The chronic heart failure clinic at St. Vincent Health in Indianapolis was doing all it could to keep one of its patients out of the hospital. Despite keeping close tabs on her and sending home-health teams to see her, the woman missed medical appointments, was unable to keep her disease in check, and was admitted to the hospital 13 times in 2011.
But during her last hospitalization in December 2011, she agreed to go home with a special mobile device that would take her vital signs and allow her to have videoconferences each day with a case management nurse. She, along with other patients in the pilot project who were testing the device, would be monitored for 30 days after discharge. The medical team would track her health status closely and use the daily video conversations to educate her about the medications and self-care that would keep her healthy.
The result: The patient has not been back to the hospital for nine months. In 2011, her hospital care cost $156,000 in 2011; so far in 2012, she has rung up just $1,500.
This patient is an example of a readmission avoided at a time when reducing avoidable readmissions is a top priority for hospitals. Medicare has begun fining hospitals for having too many readmissions, and rates of readmission will be published on the HospitalCompare website.
Her results, along with those of the study group so far, have been remarkable, says Alan Snell, M.D., lead investigator of the videoconferencing project and chief medical informatics officer at St. Vincent Health. "It's been pretty amazing," he says. "The numbers are far better than we expected."
The group of patients using the devices had an overall readmission rate of 3 percent, compared with the control group (16 percent), and a national average readmission rate of 20 to 21 percent for patients with chronic heart failure and chronic obstructive pulmonary disease. The pilot involved several hospitals of all types in and around Indianapolis and was supported by a $1 million grant from the Central Indiana Beacon Community. Because there were such marked improvements, in January the program was offered to hospitals outside of the constraints of the study.
One major goal of the project is to crack the difficult nut of engaging patients. The device carries 17 embedded videos on various topics of self-care. "You can give the patient a handout, but you don't know if they've read or understood it," Snell says. "Now, through these tools in a mobile device, you can tell if patients are engaging, whether they are understanding their diseases."
Snell also was struck by the emotional connection patients made with their case managers through the daily video conversations. When the team went to the Indianapolis woman's home several months after the pilot was over, she and her case manager had a tearful reunion.
Tracking patients at home through various high-tech devices is not a new concept; such devices have been marketed to manage chronic care patients for more than a decade. "The big difference is the videoconferencing capability," Snell says. "It's not just the technology, it's using the technology to connect to the patient where they are, in the setting where they are comfortable."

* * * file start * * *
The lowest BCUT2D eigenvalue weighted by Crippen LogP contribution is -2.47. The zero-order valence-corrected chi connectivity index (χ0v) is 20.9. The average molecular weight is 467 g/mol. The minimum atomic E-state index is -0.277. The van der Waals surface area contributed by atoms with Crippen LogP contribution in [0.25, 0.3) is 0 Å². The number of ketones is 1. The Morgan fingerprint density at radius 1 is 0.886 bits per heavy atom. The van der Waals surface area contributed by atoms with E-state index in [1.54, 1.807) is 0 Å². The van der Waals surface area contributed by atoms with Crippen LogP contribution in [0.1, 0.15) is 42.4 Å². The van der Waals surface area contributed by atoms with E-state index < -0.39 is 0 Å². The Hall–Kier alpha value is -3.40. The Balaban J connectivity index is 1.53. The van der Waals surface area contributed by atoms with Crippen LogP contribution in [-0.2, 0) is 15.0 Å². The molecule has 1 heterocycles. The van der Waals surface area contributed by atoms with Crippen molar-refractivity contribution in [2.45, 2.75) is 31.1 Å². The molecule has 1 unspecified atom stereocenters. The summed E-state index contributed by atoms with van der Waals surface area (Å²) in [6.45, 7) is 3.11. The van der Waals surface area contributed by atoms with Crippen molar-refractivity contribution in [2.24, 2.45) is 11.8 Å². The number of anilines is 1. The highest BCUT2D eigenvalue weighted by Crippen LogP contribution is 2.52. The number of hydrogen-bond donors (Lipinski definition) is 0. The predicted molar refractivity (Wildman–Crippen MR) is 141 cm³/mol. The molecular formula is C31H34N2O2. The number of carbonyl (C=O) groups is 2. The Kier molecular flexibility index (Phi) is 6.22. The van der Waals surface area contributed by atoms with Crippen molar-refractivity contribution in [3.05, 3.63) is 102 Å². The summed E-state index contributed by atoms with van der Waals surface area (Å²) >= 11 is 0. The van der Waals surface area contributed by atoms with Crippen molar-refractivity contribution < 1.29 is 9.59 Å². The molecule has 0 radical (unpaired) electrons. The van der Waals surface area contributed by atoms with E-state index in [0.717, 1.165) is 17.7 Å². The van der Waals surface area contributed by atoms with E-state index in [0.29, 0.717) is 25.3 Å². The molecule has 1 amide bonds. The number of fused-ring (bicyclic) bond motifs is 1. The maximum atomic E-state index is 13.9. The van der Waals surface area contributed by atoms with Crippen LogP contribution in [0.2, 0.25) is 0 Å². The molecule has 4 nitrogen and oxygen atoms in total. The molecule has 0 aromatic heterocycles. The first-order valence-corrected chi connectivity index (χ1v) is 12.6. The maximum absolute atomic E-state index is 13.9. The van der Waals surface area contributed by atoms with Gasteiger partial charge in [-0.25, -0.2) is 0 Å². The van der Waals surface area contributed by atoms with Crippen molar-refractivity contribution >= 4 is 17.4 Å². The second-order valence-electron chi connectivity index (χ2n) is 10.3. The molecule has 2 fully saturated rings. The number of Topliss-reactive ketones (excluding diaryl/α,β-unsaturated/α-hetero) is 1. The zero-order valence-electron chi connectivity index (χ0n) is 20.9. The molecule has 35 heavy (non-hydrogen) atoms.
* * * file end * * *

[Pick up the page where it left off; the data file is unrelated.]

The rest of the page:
Many Ways to Connect
Information technology is offering new possibilities for connecting with patients, says Jennifer Covich Bordenick, CEO of the eHealth Initiative.
"We're getting away from the idea of the patient walking into the doctor's office and sitting in front of the doctor," she says. More important is the idea of multiple touch points — connecting with a provider as often as needed. "It can be a phone call; it can be a text message; it can be a videoconference. All of those touch points can really help coordinate care for patients," she says.
Mobile phone applications also show promise, Bordenick says, noting that 45 percent of adult Americans are now carrying a smart phone.
The Office of the National Coordinator for Health Information Technology is offering financial rewards to innovators who come up with creative technologies to resolve nagging problems, such as transitioning patients from hospital to home and getting patients scheduled with post-discharge, follow-up appointments. Some of the winning entries have relied on mobile technologies to reach both patients and providers.
The research indicates that there is no single solution to prevent readmissions, according to a report on the topic by IT organization CSC's Global Institute for Emerging Healthcare Practices. After reviewing the literature, the author reported that the most promising approaches involve patient-centered discharge instructions along with post-discharge telephone calls.
With the advent of payment reform that promotes coordinated care, hospitals are moving into closer relationships with medical practices and other organizations in their health care markets. They need to be aware of the potential for overlap of post-discharge care, notes Jane Metzger, author of the CSC report. Having multiple care managers tracking the same patients would be confusing and wasteful.
As useful mobile technologies are developed, their adoption will depend on patients' finding them convenient and providers' being paid to participate, Bordenick says. "One of the biggest challenges here is payment reform, reimbursement and liability," she says. "The more flexible payers can be in terms of reimbursement, the better."
For more on using innovative case management to keep patients out of the hospital, read our October cover story "ED Interventions."
Jan Greene is a freelance writer in Alameda, Calif.
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